Rails N + 2 queries

We usually try to solve performance problems by using #includes to get rid of N + 1 queries but this doesn’t always fix the issue; in fact, it can even create more queries under some circumstances. This post shows a few examples of when that happens and how to deal with it.

Your typical N + 1 query problem

We learn how to deal with ActiveRecord performance issues with very plain examples, most blog posts show models that look something like this:

Followed by your standard irb example:

irb> posts = Post.all
irb> all_comments = posts.map { |p| p.comments }

Which generates the following queries, where we can clearly see the N + 1 query problem: Rails is doing one query to retrieve the posts and N additional queries to retrieve the comments, where N is the number of posts.

And that the solution is to preload the data by calling the #includes method over the posts collection:

irb> posts = Post.includes(:comments)
irb> all_comments = posts.map { |p| p.comments }

Which in turn produces the following optimized queries:

And so we start using #includes on all our ActiveRecord queries and move on.

A little ways down the road: changes to queries invalidate data preloading

Time passes and requirements change, it’s only normal. Now we need to only show posts that are uncensored and we change our query to reflect that:

irb> posts = Post.includes(:comments)
irb> all_comments = posts.map { |p| p.comments.where(censored: false) }

Can you guess the amount of queries this is going to generate? I’ll give you a hint: it’s on the name of the post.

Now we have the N + 1 queries we had in the beginning and also an additional query to preload data we are not going to use (which will increase our application’s memory footprint but that’s a story for another day). You may wonder why doesn’t Rails just iterate the comments collection and select posts that are not censored. Well, in this simple example, it could. But if we start doing some more complex queries and adding raw SQL fragments it’s going to get a lot more difficult.

Adding Bullet to log N + 1 queries

I agree that Bullet is a must have in any project, no matter how big or small. It’s very difficult to catch every N + 1 in every query we build and it’s even harder to detect cases like this where we should no longer preload the data.

After installing bullet what we get is the following warning:

AVOID eager loading detected
  Post => [:comments]
  Remove from your query: .includes([:comments])

Awesome! It knows about our unused preload and it tells us to remove it; let’s do that.

irb> posts = Post.all
irb> all_comments = posts.map { |p| p.comments.where(censored: false) }

And let’s also check our logs for the generated queries and watch out for warnings from bullet.

So we are back to square one but this time we have no bullet warnings, so what should we do?

What are the solutions to preloading custom queries?

There are two solutions (at least that I know of) to this performance problem. The first one is to use Rails’ preloader but as you may guess from the :nodoc: directive that’s a private class not meant to be used outside the framework. I’m not going to even talk about how to preload using that class but if you are curious here’s a nice post on how to deal with N + 1 queries on GraphQL using Rails’ preloader.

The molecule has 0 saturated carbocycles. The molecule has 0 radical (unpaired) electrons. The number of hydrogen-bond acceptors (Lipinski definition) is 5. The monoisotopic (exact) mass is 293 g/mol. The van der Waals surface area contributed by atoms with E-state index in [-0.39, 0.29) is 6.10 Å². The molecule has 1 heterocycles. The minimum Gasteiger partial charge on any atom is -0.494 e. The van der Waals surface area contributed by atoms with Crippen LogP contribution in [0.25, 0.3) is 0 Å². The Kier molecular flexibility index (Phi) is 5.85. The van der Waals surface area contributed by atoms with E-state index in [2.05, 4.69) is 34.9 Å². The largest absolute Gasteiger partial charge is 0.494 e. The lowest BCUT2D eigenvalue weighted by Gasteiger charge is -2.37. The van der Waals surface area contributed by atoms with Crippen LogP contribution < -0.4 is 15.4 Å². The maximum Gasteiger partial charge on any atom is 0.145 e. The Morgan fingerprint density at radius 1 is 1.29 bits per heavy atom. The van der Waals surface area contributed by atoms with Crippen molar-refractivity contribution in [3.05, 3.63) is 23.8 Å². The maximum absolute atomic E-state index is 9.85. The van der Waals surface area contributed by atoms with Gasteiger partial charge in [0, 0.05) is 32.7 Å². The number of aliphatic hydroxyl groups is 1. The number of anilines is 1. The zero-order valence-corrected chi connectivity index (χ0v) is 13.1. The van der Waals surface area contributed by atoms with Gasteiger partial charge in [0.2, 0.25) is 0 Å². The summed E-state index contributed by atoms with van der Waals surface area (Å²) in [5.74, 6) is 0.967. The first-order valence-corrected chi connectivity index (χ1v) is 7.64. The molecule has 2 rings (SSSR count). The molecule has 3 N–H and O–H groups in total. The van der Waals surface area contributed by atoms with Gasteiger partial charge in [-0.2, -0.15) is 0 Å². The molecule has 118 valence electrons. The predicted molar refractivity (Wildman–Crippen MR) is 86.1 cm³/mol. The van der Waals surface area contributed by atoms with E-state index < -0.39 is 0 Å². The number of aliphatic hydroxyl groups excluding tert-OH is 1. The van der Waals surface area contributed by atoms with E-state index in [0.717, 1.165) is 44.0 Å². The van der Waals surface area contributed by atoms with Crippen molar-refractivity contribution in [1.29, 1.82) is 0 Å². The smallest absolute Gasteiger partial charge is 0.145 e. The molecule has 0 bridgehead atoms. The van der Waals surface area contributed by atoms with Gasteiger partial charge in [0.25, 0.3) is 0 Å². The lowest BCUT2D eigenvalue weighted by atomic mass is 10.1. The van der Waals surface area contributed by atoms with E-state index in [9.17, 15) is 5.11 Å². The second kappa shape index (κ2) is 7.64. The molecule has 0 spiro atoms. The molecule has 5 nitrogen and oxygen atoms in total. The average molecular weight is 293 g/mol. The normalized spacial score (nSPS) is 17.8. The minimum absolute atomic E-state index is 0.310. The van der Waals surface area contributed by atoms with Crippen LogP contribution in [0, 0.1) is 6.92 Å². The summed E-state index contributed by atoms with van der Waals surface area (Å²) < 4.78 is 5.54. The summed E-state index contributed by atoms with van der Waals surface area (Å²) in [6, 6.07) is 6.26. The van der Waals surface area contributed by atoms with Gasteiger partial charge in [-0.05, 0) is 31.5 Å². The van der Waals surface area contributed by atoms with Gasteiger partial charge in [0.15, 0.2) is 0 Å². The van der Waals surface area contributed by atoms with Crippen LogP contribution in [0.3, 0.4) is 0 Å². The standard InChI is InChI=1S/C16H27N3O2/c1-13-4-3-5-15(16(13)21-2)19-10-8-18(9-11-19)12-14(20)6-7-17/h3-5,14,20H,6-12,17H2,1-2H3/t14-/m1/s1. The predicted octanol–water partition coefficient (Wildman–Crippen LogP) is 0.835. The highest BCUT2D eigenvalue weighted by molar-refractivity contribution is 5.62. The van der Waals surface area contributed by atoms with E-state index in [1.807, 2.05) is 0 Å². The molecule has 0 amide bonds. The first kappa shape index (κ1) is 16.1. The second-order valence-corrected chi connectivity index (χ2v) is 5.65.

The second solution, and the one I’m going to explain here, is using a scoped association and preloading it instead of the comments association. This requires us to add one more line to our Posts model:

And change our code to get the comments using the association:

irb> posts = Post.all
irb> all_comments = posts.map { |p| p.uncensored_comments }

Bingo! We get the following warning from bullet:

GET /posts
USE eager loading detected
  Post => [:uncensored_comments]
  Add to your query: .includes([:uncensored_comments])

And sure enough if we add that preload

irb> posts = Post.includes(:uncensored_comments)
irb> all_comments = posts.map { |p| p.uncensored_comments }

We no longer get the warning and our queries are optimized:

Caveats: Evaluate performance optimizations

As with most performance optimizations you should really measure and evaluate the changes you are about to make. It doesn’t really make sense to add an association to your models every time you want to preload, sometimes it is better to have a small performance penalty rather than a model full of associations.

But if your queries are taking too long I really encourage you to add the corresponding associations and preload the data you need.

Bonus: how to preload belongs_to associations

This method also works for cases when you need to just fetch one record. Let’s use the blog example and add a use case where we need the most liked comment from each Post:

irb> posts = Post.includes(:comments)
irb> most_liked_comments = posts.map { |p| p.comments.order(likes: :desc).first }

Once again we have an N + 1 and no warning from bullet

And here is where has_one comes to the rescue, let’s modify our Posts model one last time

Bullet now complains about data not being preload us and gives us the solution to our problems

irb> posts = Post.includes(:most_liked_comment)
irb> most_liked_comments = posts.map { |p| p.most_liked_comment }

And we get neat SQL queries once more

Notice though that in this case we don’t get the LIMIT clause on the SQL query and so Rails loads all these comments on memory and then loads them on each post, that’s also something to consider: memory usage vs SQL query time. As in most cases there’s not a clear answer and you should really measure to see your specific case.

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